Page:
Does Medicaid Cover Surgery?

In this article...
  • Find out whether Medicaid covers surgery. Learn what you might be expected to pay out of pocket for surgical procedures covered by Medicaid and Medicare.

When your doctor determines that you need surgery to ease symptoms of a condition or treat a disease, the last thing you want to worry about is how you'll afford the procedure that you need. Understanding how Medicaid covers surgery can ease some of the stress by making it easier to predict how much of the cost of the procedure may be your responsibility.

Does Medicaid Cover Surgery?

Under federal law, Medicaid must provide general coverage for inpatient and outpatient treatment in a hospital. As a result, at least some surgeries are covered in every state. Your state's Medicaid plan can establish its own rules regarding which procedures are covered and what costs can be passed on to you. For specific information about Medicaid coverage for surgery, you can consult your state's site. You can also discuss coverage with your medical provider.

Coverage for Surgery by Type

Generally, surgical procedures fall under three categories, and Medicaid programs tend to treat each type differently.

Emergency Surgery

Emergency surgery is a procedure that is necessary to save a person's life or to prevent serious damage or injury to the body. This type of surgery often needs to be performed suddenly and may be required after an accident or due to trauma or a preexisting condition that worsens unexpectedly. Typically, Medicaid covers emergency surgery.

Elective Surgery

Elective surgery is a procedure performed to improve a person's quality of life or to allow them to more easily perform daily living tasks. Their condition isn't life-threatening, but the doctor testifies to the fact that it's medically necessary. In most cases, Medicaid covers elective surgery; however, states may require the person to meet certain health criteria to qualify for coverage.

Cosmetic Surgery

Cosmetic surgery is a procedure that improves a person's appearance. Although the procedure may benefit mental health by improving self-esteem, it is not considered medically necessary. Medicaid programs are less likely to cover cosmetic surgery, and states may make an exception for certain procedures. For example, breast reconstruction surgery after a mastectomy to treat breast cancer is covered in some states.

Copays and Coinsurance for Surgery Under Medicaid

Even if the surgery is covered by Medicaid, you may have to pay for part of the procedure. State programs can require a copay or coinsurance. For example, in Alabama, Medicaid recipients are assessed a flat fee of $50 every time they are admitted to the hospital, and in Georgia, enrollees pay a $12.50 copay for hospital stays, according to the Kaiser Family Foundation. Some states like Montana base copays on income.

How Much Does Medicare Pay for Surgery?

As with Medicaid, Medicare typically only covers medically necessary surgery. You'll usually have to meet certain qualifications to receive coverage. Under Original Medicare, what amount you pay toward surgery depends on whether the procedure is performed on an in-patient or outpatient basis.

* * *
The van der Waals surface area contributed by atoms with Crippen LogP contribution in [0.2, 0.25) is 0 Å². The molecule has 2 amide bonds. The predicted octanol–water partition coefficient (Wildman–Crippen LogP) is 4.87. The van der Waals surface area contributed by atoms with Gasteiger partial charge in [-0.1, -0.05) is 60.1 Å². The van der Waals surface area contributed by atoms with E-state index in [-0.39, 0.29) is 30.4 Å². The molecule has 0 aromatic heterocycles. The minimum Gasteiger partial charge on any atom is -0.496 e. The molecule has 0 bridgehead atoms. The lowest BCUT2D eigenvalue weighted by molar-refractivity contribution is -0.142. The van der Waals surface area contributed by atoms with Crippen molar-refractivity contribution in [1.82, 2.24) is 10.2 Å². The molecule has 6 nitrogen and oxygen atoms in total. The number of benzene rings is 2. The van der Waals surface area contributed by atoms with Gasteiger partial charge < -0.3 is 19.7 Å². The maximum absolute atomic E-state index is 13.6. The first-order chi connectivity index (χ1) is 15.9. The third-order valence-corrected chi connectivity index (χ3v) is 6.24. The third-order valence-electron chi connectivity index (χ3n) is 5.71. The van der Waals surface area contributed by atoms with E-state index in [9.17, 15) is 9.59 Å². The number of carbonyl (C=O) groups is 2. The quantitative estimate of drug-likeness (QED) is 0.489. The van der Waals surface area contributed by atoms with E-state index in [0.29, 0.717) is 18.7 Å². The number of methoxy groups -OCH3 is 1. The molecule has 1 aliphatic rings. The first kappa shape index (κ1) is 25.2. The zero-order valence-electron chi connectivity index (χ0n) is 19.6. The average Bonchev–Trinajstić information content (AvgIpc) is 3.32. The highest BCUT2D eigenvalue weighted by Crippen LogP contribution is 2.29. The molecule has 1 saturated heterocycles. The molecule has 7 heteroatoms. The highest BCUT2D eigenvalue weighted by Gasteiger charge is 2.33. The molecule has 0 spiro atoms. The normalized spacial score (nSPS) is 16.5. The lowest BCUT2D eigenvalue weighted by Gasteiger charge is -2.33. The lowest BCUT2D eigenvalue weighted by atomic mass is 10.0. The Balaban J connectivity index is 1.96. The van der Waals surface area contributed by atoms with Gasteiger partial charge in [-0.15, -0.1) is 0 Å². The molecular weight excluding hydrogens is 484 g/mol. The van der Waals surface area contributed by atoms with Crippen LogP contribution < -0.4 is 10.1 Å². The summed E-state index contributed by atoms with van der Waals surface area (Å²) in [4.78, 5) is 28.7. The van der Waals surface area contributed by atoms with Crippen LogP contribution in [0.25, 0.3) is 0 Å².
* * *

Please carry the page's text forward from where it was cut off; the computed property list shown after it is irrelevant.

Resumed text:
• Inpatient surgery falls under Medicare Part A, which pays most of the cost. You are usually responsible for a monthly premium and must satisfy a deductible before Medicare Part A will cover the surgery. Depending on the length of your hospital stay, you may also need to pay a copay or coinsurance.
  • Outpatient surgery is covered through Medicare Part B. Like Medicare Part A, Part B usually has a monthly premium and a deductible. Through this portion of Medicare, you're typically responsible for 20% of the cost of care with your plan paying the remainder.

Medicare Advantage Plans must cover at least as much as Original Medicare but can extend their list of covered services to procedures that Parts A and B don't pay for. If you have Medicare Part C, you'll usually have a monthly premium and deductible to pay. Most plans also charge a copay or coinsurance for covered surgery. Your plan may require you to choose a doctor, a hospital or an outpatient surgical center within a preset network.

What Medical Expenses Are Not Covered by Medicare?

If a surgical procedure isn't covered by Medicare, you'll have to pay for it out of pocket. Generally, Medicare doesn't cover expenses that:

  • Are associated with clinical trials
  • Are not backed by medical science
  • Are not medically necessary
  • Include the use of medical devices or equipment not approved by the U.S. Food and Drug Administration

Even for covered services, you're likely to still be responsible for paying:

  • Annual deductibles
  • Copays or coinsurance
  • Monthly premiums

Medicaid and Medicare Dual Eligibility

If you're on Medicare and can't afford your share of the cost of surgery and are eligible for Medicaid, your state's plan may help you pay for:

  • Coinsurance
  • Copays
  • Deductibles
  • Premiums

When you're enrolled in both plans, Medicare usually pays first, and Medicaid then helps to pay for all or some of what's not covered. For example, if you require a lengthy stay in a hospital following surgery, Medicaid Part A would pay the daily cost of your stay up to a preset limit. Then, Medicaid would usually cover all or some of the cost of the remaining days. Your Medicaid plan may also help you pay for the deductible and coinsurance associated with Medicare Part A.

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